#2 GETS THE FAMILY UNPLUGGED:
Nature is so breathtaking, and has so much to offer children (and adults!) in the way of discovery and appreciation of animals and our gorgeous planet. Hiking in the outdoors gives you a calming big picture perspective - away from our hectic, fast-paced, non-stop engagement with screens lifestyle. I like to say it’s a little reality check, reminded us every now and then what’s really most important in life. We always come away from our hikes refreshed.

#3 RAISES KIDS TO BE ACTIVE & ADVENTUROUS:
Kids have so much boundless energy, and these days they are so sedentary in how they spend their time. Being in an enjoyable outdoor surrounding is a payback in itself, and is a “sneaky” way of getting exercise in for the whole family. It feeds so many of their senses, and as long as the conditions are reasonable and the hiking party is properly equipped (with water, snacks, and the correct temperature of clothing)… I’ve never seen a kid on the trails that didn’t absolutely love the experience. I like to think my kids will grow up as hiking being their normal way of life!

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My daughter is only a few weeks old, but I can still offer some perspective on this question.

My website for outdoor parents has a unique focus and explores not just outdoor parenting but also the transition of outdoor adventurers to parenthood. I started The Adventures in Parenthood Project before I even became pregnant, which eventually happened in June 2012. From there I used the project to explore my own journey as an outdoors enthusiast – familiar with a life full of spontaneity and independence – to motherhood. I live in an outdoorsy community where many couples struggle with the decision to have a child for fear of the impact that will have on their lifestyle. On the website I have been writing about my own experience and have also included interviews with other adventurous parents to establish different perspectives.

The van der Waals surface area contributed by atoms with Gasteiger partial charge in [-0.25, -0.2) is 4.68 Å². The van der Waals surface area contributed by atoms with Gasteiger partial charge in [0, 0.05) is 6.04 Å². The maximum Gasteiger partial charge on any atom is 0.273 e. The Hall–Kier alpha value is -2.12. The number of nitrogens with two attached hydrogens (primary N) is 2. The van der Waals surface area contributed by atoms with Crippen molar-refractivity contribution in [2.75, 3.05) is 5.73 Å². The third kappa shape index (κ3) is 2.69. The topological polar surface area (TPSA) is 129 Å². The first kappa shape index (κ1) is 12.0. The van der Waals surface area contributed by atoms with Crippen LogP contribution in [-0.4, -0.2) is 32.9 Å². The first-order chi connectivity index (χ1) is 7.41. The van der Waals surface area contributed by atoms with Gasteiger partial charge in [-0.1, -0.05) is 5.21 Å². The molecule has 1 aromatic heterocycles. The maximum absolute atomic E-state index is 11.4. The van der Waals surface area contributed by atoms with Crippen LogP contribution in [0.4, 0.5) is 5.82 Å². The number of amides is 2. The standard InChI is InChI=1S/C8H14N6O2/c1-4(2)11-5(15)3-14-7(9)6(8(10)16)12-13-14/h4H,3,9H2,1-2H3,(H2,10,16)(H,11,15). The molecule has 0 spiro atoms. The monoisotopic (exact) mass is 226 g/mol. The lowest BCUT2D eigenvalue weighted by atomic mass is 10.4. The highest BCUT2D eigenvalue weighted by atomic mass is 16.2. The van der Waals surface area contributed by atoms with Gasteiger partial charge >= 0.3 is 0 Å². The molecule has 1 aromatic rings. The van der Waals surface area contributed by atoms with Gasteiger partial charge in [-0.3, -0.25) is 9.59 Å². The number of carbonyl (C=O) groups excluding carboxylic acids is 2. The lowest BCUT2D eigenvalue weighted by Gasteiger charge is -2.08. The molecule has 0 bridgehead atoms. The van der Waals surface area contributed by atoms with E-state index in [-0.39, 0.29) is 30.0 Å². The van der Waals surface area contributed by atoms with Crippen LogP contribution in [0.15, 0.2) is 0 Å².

As such, I don’t yet have a favourite affordable outdoor activity to do with my daughter. But I do have recommendations for outdoors activities you can pursue with your yet-to-be-born child. I tried to stay as active as I could through my pregnancy and enjoyed hiking in the summer and fall and cross-country skiing in winter. Both of these activities allowed me to stay strong and didn’t have too much impact on my pelvic floor, which couldn’t bear as much pressure as before. These activities were also much safer than my usual choices of mountaineering, traditional rock climbing and backcountry ski touring, which, if anything, I didn't have the energy for while I was pregnant. I found that the side-to-side motion of hiking or cross-country skiing rocked the baby to sleep and felt gentle on my body. It was very special to share my love for outdoor adventure with my daughter when she was in the womb, and hopefully that was the beginning of a lifelong relationship that she’ll have with the natural world.

Affordable outdoor activities I intend to pursue with my daughter are hiking, camping, and cross-country skiing. My husband and I are pretty stoked to carry her on the trails we love so much and expose her to the fresh air. Being so small, she may not know what’s going on all the time, but hopefully, even just on a visceral level, these outdoor experiences will stay with her.

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Considering my kids are at the very best, happiest and well behaved, when we are outside, we spend as much time out there as possible. We hike, swim, play in the sand, garden, make rock sculptures, fairy houses and forts.

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Our family loves to take "Adventure Walks". Sometimes these are just around our neighborhood looking for dinosaurs and sometimes they are at the local metro parks. We look at sticks, leaves, trees, flowers, we stop to watch worms cross the sidewalk. Basically we just explore our world. During the winter, we will go after dinner and take flashlights to see in the dark. Let's face it, anything is more fun with a flashlight! Our adventure walks are a free, easy way to get everyone outside, to get a little exercise and have some great family time.